An Ambiguous Legacy
At the end of the twentieth century, never had Americans taken critiques of consumer culture less seriously, though that culture may never have needed criticism more. Since the 1960s, consumerism has proved to be resilient, rather easily surviving the challenges of the environmental and economic Left. It has prevailed worldwide over other meaning systems for human life — despite the large swaths of the human population still unable to participate. In the late twentieth century, consumerism continued to ease conflicts between generations, the sexes, and classes just as it had early in the century. Fashion products let children break from adults and bond into peer groups. Houses, cars, and thousands of other goods still resolved a myriad of tensions and contradictory longings — blending nostalgia for the past with anticipations of change. Consumers' festivals and fads brought Americans into communion with each other in wave after wave of media-driven crazes. These may have been lonely crowds, but they were often exciting and seldom intimidating. The endless variation of clothing, travel, and entertainment provided opportunity for practically everyone to find a personal niche, no matter their race, age, gender, or class.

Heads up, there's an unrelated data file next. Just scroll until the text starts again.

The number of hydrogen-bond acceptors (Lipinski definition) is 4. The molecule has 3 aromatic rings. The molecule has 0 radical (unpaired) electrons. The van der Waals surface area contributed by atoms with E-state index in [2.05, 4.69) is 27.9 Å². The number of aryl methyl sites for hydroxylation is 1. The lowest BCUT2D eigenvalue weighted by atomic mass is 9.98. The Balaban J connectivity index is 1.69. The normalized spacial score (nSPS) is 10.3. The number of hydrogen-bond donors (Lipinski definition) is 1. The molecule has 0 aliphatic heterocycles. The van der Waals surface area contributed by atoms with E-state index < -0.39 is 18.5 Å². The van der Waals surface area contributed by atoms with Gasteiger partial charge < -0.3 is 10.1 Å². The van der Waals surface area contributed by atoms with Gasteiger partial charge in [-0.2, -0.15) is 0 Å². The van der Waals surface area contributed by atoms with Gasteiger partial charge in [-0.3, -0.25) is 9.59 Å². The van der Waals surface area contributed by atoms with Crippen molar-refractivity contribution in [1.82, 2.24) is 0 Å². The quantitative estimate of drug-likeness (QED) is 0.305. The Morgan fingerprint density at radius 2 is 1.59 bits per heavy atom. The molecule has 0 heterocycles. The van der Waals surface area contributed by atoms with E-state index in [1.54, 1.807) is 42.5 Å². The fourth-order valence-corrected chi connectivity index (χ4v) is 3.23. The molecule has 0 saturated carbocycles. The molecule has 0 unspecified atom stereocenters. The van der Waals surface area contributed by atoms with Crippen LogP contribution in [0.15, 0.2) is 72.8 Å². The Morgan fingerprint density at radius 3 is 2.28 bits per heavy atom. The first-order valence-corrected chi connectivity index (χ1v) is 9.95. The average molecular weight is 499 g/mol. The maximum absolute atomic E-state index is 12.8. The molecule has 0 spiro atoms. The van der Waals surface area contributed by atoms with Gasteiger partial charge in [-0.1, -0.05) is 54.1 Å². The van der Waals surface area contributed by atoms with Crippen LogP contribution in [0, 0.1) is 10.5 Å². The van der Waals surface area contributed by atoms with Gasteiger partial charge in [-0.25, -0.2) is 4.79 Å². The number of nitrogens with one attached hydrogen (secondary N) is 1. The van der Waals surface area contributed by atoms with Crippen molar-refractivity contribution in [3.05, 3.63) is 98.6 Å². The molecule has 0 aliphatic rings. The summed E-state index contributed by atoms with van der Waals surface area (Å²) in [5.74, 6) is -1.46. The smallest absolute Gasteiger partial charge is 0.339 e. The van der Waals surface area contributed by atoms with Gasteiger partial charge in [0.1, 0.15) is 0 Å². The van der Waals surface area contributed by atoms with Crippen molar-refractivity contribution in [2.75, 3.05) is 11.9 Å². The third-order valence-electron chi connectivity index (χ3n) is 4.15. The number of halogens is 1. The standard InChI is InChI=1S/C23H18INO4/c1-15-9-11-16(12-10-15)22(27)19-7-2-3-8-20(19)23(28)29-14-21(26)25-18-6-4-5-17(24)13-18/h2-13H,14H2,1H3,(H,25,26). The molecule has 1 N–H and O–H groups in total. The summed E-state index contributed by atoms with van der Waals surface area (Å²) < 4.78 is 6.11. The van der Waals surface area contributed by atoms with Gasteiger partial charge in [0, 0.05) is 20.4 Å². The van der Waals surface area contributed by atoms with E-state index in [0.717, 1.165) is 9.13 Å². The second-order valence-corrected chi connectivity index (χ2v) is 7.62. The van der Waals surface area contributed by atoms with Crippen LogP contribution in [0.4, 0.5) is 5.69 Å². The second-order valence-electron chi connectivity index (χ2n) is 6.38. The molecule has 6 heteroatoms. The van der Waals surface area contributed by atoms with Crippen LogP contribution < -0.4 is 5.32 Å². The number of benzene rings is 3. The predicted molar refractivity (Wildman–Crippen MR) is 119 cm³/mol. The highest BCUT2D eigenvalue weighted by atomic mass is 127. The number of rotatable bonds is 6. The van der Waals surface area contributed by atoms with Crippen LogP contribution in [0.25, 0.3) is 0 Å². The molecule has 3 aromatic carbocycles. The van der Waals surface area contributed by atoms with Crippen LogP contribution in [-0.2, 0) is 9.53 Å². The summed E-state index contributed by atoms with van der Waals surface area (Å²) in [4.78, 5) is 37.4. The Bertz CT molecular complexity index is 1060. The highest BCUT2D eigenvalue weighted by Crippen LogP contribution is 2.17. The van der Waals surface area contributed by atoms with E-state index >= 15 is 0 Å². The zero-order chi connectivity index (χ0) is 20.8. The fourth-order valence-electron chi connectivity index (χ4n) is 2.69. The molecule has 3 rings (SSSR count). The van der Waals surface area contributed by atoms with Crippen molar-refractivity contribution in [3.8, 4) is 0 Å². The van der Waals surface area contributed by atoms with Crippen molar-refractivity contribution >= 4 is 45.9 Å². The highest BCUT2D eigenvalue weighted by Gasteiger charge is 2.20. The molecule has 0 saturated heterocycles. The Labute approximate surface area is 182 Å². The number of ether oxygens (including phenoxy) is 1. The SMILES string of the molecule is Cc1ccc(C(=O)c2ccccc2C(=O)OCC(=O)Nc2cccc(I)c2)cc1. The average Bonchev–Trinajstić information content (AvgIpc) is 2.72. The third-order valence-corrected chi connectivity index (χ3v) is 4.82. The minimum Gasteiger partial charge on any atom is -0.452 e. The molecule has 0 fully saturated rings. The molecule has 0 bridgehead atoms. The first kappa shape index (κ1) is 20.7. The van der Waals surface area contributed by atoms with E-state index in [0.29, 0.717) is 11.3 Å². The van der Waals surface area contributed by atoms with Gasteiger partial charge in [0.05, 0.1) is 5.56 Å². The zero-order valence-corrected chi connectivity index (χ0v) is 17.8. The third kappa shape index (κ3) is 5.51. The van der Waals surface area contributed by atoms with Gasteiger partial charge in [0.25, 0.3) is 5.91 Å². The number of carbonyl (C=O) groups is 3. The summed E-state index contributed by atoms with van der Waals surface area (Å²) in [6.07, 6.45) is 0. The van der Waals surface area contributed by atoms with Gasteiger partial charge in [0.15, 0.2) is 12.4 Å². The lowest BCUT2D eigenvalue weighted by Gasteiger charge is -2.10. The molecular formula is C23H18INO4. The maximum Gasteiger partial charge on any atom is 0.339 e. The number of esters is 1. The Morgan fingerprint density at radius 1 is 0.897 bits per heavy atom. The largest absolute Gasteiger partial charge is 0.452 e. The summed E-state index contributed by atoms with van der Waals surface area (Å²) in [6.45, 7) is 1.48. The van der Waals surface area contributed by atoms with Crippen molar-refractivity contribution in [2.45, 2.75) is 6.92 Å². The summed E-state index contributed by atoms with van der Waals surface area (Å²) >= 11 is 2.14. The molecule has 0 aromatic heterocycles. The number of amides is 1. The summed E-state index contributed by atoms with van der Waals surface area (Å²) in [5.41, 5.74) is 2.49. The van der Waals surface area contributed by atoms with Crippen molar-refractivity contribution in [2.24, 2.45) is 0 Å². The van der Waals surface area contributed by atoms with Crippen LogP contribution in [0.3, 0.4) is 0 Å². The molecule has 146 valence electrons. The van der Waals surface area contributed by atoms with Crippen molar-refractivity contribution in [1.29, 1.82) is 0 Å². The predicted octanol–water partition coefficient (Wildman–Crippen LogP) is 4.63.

That success, however, obscured significant changes in American consumer culture that since the 1960s have disturbed many. To be sure, those years have not produced rampant hedonism. While limits on obsessive desire for sex and gambling were loosened, social pressure and law have restricted tobacco use. Similarly, indulgence in fatty foods and hard drink became less acceptable in health-conscious circles. Americans continued to